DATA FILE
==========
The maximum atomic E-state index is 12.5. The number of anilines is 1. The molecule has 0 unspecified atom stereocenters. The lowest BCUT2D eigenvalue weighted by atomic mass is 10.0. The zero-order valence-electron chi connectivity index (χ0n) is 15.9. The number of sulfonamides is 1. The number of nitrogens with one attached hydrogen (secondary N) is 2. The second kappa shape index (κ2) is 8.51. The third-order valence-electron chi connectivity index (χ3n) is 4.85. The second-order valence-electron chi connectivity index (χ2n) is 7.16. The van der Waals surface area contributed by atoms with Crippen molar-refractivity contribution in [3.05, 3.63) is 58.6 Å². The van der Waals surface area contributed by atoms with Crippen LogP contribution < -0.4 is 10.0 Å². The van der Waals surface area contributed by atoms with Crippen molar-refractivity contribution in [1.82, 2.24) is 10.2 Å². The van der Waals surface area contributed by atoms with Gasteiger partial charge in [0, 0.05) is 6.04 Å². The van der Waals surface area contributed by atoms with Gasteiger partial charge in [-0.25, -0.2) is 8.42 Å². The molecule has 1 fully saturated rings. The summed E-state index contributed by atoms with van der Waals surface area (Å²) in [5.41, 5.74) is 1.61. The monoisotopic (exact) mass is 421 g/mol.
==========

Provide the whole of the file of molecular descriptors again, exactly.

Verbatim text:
The maximum atomic E-state index is 12.5. The number of anilines is 1. The molecule has 0 unspecified atom stereocenters. The lowest BCUT2D eigenvalue weighted by atomic mass is 10.0. The zero-order valence-electron chi connectivity index (χ0n) is 15.9. The number of sulfonamides is 1. The number of nitrogens with one attached hydrogen (secondary N) is 2. The second kappa shape index (κ2) is 8.51. The third-order valence-electron chi connectivity index (χ3n) is 4.85. The second-order valence-electron chi connectivity index (χ2n) is 7.16. The van der Waals surface area contributed by atoms with Crippen molar-refractivity contribution in [3.05, 3.63) is 58.6 Å². The van der Waals surface area contributed by atoms with Crippen LogP contribution < -0.4 is 10.0 Å². The van der Waals surface area contributed by atoms with Crippen molar-refractivity contribution in [1.82, 2.24) is 10.2 Å². The van der Waals surface area contributed by atoms with Gasteiger partial charge in [0, 0.05) is 6.04 Å². The van der Waals surface area contributed by atoms with Gasteiger partial charge in [-0.25, -0.2) is 8.42 Å². The molecule has 1 fully saturated rings. The summed E-state index contributed by atoms with van der Waals surface area (Å²) in [5.41, 5.74) is 1.61. The monoisotopic (exact) mass is 421 g/mol.